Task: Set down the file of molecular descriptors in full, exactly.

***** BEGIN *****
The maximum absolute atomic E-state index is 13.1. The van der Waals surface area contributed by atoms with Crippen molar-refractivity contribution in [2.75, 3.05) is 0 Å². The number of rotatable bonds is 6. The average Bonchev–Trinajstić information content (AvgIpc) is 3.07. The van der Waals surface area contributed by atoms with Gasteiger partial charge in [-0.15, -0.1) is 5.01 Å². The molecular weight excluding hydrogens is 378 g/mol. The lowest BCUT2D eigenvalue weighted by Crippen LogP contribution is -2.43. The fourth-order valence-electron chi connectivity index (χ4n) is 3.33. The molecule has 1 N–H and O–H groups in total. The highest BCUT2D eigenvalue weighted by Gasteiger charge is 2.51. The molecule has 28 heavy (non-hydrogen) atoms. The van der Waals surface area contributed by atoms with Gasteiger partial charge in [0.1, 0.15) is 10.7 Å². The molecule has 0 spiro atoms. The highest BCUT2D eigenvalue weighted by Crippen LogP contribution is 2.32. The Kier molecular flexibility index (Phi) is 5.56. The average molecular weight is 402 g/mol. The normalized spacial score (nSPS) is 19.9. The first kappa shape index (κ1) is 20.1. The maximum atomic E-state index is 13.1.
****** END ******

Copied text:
The maximum absolute atomic E-state index is 13.1. The van der Waals surface area contributed by atoms with Crippen molar-refractivity contribution in [2.75, 3.05) is 0 Å². The number of rotatable bonds is 6. The average Bonchev–Trinajstić information content (AvgIpc) is 3.07. The van der Waals surface area contributed by atoms with Gasteiger partial charge in [-0.15, -0.1) is 5.01 Å². The molecular weight excluding hydrogens is 378 g/mol. The lowest BCUT2D eigenvalue weighted by Crippen LogP contribution is -2.43. The fourth-order valence-electron chi connectivity index (χ4n) is 3.33. The molecule has 1 N–H and O–H groups in total. The highest BCUT2D eigenvalue weighted by Gasteiger charge is 2.51. The molecule has 28 heavy (non-hydrogen) atoms. The van der Waals surface area contributed by atoms with Gasteiger partial charge in [0.1, 0.15) is 10.7 Å². The molecule has 0 spiro atoms. The highest BCUT2D eigenvalue weighted by Crippen LogP contribution is 2.32. The Kier molecular flexibility index (Phi) is 5.56. The average molecular weight is 402 g/mol. The normalized spacial score (nSPS) is 19.9. The first kappa shape index (κ1) is 20.1. The maximum atomic E-state index is 13.1.